Feminist aesthetics

Feminist aesthetics first emerged in the 1970's[1] and refers not to a particular aesthetic or style but to perspectives that question assumptions in art and aesthetics concerning sex-role stereotypes, or gender.[2] In particular, feminists argue that despite seeming neutral or inclusive, the way people think about art and aesthetics is influenced by sex roles.[2] Feminist aesthetics is a tool for analyzing how art is understood using gendered issues.[3] A person's gender identity affects the ways in which they perceive art and aesthetics because of their subject position and the fact that perception is influenced by power.[4] The ways in which people see art is also influenced by social values such as class and race.[5] One's subject position in life changes the way art is perceived because of people's different knowledge's about life and experiences.[4] In the way that feminist history unsettles traditional history, feminist aesthetics challenge philosophies of beauty, the arts and sensory experience.[6]

Starting in the 18th century, ideas of aesthetic pleasure have tried to define "taste". Kant and Hume both argued that there was universal good taste, which made aesthetic pleasure. A feminist line of logic about these attempts is that, because fine art was a leisure activity at this time, those who could afford to make art or produce supposed universal truths about how it is enjoyed would do so in a way that creates class and sex division.[2] Even when those universal aesthetes did address gender, they categorized aesthetics into two categories: beauty and sublimity; with beauty being small and delicate (feminine) and sublimity being large and awe-inspiring (masculine).[2] Feminist aesthetics analyzes why "feminine" traits are subservient compared to "masculine" traits in art and aesthetics.[7]

Another explanation for the male-domination of forming aesthetic theory is that feminists express their aesthetic pleasure differently than non-feminist aesthetes for "whom the pleasure of theorizing [...] is a form of jouissance". Instead, a feminist is less likely to view the object as a disinterested interpreter, and intellectualize the sensation (Hilde Hein).[6] Critics of feminist art argue that politics have no place in art, however, many art forms contain politics, but because of their subject position, the critics are unable to perceive it. [8]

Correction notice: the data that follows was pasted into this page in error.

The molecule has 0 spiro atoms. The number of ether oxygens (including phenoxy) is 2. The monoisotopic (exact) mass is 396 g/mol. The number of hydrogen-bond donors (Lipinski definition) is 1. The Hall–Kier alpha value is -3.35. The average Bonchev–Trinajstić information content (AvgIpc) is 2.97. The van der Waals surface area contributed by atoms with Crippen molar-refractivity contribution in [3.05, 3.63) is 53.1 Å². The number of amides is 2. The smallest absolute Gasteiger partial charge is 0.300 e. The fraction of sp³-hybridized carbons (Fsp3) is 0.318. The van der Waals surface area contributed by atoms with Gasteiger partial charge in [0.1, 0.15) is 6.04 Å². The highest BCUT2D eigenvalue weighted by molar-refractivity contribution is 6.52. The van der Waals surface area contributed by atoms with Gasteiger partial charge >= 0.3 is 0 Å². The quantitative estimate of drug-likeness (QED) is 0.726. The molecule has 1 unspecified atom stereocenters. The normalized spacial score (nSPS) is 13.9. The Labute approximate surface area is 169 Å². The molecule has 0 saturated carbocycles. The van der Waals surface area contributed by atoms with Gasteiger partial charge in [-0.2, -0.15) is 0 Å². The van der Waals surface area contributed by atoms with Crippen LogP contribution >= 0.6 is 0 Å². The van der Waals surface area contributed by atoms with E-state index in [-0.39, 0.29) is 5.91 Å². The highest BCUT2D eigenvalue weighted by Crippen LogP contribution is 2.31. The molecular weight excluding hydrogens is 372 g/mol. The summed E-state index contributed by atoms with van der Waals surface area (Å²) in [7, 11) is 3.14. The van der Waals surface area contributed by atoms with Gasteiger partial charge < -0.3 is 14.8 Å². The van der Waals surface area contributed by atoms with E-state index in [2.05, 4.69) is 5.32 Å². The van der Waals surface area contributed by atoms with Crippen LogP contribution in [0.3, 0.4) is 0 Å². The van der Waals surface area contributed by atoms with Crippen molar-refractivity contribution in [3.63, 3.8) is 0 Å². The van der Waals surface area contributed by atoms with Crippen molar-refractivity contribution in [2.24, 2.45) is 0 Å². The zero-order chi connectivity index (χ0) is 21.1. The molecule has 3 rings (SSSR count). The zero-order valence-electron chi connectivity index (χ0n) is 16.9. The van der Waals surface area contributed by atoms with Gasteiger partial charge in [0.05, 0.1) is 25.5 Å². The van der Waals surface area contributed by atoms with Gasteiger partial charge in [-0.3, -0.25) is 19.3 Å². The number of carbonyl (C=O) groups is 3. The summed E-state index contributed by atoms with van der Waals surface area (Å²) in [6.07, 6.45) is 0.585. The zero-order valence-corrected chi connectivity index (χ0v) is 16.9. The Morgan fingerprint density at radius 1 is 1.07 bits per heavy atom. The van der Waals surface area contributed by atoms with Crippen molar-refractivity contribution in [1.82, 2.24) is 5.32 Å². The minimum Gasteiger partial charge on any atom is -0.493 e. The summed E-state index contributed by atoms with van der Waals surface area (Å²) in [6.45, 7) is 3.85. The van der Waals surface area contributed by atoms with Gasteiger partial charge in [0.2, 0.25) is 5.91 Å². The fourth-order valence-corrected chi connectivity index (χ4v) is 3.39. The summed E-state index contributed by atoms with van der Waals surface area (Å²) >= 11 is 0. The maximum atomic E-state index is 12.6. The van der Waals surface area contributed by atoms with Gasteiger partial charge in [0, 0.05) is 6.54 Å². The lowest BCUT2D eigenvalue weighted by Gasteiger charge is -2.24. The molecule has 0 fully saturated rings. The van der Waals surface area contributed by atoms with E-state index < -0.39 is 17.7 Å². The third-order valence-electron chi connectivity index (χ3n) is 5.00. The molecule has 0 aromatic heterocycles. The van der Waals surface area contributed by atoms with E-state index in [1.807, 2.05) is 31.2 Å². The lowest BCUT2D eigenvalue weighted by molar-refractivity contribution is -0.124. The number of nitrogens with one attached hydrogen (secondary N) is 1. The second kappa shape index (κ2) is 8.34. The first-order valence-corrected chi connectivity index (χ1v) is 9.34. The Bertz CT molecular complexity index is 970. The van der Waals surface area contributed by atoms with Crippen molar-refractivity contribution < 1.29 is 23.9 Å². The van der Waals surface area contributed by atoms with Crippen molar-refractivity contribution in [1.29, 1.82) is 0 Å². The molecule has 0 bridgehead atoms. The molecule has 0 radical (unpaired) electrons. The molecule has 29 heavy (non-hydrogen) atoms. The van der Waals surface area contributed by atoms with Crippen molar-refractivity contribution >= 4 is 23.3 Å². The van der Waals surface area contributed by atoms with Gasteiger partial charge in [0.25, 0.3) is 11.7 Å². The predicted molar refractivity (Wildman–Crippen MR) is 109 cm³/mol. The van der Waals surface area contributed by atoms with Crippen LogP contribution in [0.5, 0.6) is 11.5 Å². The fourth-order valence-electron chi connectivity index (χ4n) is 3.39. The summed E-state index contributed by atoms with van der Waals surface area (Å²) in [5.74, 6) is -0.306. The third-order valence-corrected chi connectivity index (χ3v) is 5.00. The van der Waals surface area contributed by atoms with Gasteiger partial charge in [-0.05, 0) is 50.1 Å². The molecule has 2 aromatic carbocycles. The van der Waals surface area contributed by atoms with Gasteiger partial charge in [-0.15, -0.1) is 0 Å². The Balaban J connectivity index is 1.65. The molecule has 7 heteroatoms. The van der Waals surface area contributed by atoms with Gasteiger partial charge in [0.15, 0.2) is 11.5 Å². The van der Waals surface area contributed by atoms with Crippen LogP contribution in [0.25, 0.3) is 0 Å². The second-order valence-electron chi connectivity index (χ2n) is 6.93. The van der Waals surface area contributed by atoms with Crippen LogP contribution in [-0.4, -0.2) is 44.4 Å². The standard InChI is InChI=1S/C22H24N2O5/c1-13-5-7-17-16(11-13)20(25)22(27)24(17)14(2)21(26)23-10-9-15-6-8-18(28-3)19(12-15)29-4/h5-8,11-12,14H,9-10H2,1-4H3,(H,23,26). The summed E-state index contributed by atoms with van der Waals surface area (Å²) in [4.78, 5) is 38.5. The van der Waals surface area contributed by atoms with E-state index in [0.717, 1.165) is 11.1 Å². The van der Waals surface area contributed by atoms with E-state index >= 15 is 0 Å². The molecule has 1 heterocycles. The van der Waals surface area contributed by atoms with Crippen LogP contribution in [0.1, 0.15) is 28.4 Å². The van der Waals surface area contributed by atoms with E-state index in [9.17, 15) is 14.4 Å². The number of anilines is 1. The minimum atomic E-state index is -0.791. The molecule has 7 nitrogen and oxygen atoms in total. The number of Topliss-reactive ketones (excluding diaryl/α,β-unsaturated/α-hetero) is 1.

The idea of the creative genius is inspected in feminist aesthetics. In particular, women artists are often excluded from being creative or artistic geniuses.[encycl 1] This exclusion in part stems from the traditional masculine definitions of genius.[encycl 1] Christine Battersby has critiqued the fact that women are excluded from being known as geniuses because female artists will be separated from their art, and instead their art will be called genius, instead of the artist.[9] However, women were also excluded because they lacked the opportunities for artistic education required to be recognized as artists and geniuses.[10] In addition, the idea of the creative genius itself celebrates individualism – which Battersby calls "a kind of masculine heroism" – and overlooks the work of joint collaborations.[9]

Aesthetic theories that make a distinction between "arts" and "crafts" can be viewed as anti-feminist.[11] Here, art usually refers to fine art and crafts refers to everything else which has everyday aesthetics.[4] Art forms traditionally used by women, such as embroidery or sewing, are perceived as crafts and not art, because of their domestic uses.[4] Feminist aesthetics focuses on all objects created by women, whether or not they are seen as "art".[8] Since those craft practices occur in the home where many women continue to work, their creativity is overlooked by the perception of "art", because their domain is marginalized.[12]

See also[edit]


  1. ^ "Feminist Aesthetics: Art and Artists: Historical Background". The Feminist eZine.
  2. ^ a b c d "Feminist Aesthetics". Stanford Encyclopedia of Philosophy. Retrieved February 1, 2014.
  3. ^ Lyudmyla Fedorivna, Bulanova-Duvalko. "Philosophical Aspects of Understanding the Trend of Feminist Aesthetics". Studia Humanitatis. 3.
  4. ^ a b c d Korsmeyer, Carolyn (2002). Code, Lorraine (ed.). Feminist Aesthetics. Encyclopedia of Feminist Theories. Taylor & Francis Group. ISBN 9780203195598.
  5. ^ Stubs, Roberta; Teixeira-Filho, Fernando Silva; Lessa, Patricia. "Artivismo, estetica feminista e producao de sobjetividade". Revista Estudos Feministas. 26. doi:10.1590/1806-9584-2018v26n238901.
  6. ^ a b Hein, Hilde (Autumn 1990). "The Role of Feminist Aesthetics in Feminist Theory". The America Society for Aesthetics. 48 (4). JSTOR 431566.
  7. ^ Korsmeyer, Carolyn (2004). Gender and Aesthetics: An Introduction. Routledge. ISBN 9780415266581.
  8. ^ a b Hein, Hilde; Korsmeyer, Carolyn (1993). Aesthetics in Feminist Perspective. Bloomington: Indiana University Press.
  9. ^ a b Battersby, Christine (1989). Gender and Genius: Towards a Feminist Aesthetics. The Women's Press Ltd. ISBN 978-0704343009.
  10. ^ Korsmeyer, Carolyn (2004). "Amateurs and Professionals". Gender and Aesthetics: An Introduction. Understanding Feminist Philosophy. London: Taylor and Francis. p. 59. ISBN 9780203646632.
  11. ^ Pollock, Griselda (1999). "Differencing: Feminism's encounter with the canon". Differencing the Canon: Feminism and the Writing of Art's Histories. New York: Routledge. p. 25. ISBN 9780415066990.
  12. ^ Leddy, Thomas (2012). The Extraordinary in the Ordinary: The aesthetics of everyday life. Broadview Press.
  1. ^ a b Battersby, Christine (1998). "Genius and Feminism". In Kelly, Michael (ed.). Encyclopedia of Aesthetics. Oxford University Press. ISBN 9780195113075.